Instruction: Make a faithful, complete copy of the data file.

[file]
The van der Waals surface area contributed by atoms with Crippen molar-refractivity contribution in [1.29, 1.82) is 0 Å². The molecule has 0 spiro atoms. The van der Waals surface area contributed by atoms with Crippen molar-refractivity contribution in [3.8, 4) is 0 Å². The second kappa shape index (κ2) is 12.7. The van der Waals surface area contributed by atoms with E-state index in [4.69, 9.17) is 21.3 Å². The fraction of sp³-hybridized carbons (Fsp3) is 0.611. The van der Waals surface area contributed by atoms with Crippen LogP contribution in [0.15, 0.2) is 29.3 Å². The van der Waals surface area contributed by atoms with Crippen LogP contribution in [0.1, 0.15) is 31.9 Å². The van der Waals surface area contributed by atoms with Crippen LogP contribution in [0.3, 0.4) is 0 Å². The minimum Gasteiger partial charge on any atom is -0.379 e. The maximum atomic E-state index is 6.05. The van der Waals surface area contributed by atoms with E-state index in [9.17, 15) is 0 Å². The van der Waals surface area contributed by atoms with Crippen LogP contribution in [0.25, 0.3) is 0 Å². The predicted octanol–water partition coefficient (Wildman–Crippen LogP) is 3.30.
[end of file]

The van der Waals surface area contributed by atoms with Crippen molar-refractivity contribution in [1.29, 1.82) is 0 Å². The molecule has 0 spiro atoms. The van der Waals surface area contributed by atoms with Crippen molar-refractivity contribution in [3.8, 4) is 0 Å². The second kappa shape index (κ2) is 12.7. The van der Waals surface area contributed by atoms with E-state index in [4.69, 9.17) is 21.3 Å². The fraction of sp³-hybridized carbons (Fsp3) is 0.611. The van der Waals surface area contributed by atoms with Crippen LogP contribution in [0.15, 0.2) is 29.3 Å². The van der Waals surface area contributed by atoms with Crippen LogP contribution in [0.1, 0.15) is 31.9 Å². The van der Waals surface area contributed by atoms with Crippen LogP contribution in [0.3, 0.4) is 0 Å². The minimum Gasteiger partial charge on any atom is -0.379 e. The maximum atomic E-state index is 6.05. The van der Waals surface area contributed by atoms with E-state index in [9.17, 15) is 0 Å². The van der Waals surface area contributed by atoms with Crippen LogP contribution in [0.25, 0.3) is 0 Å². The predicted octanol–water partition coefficient (Wildman–Crippen LogP) is 3.30.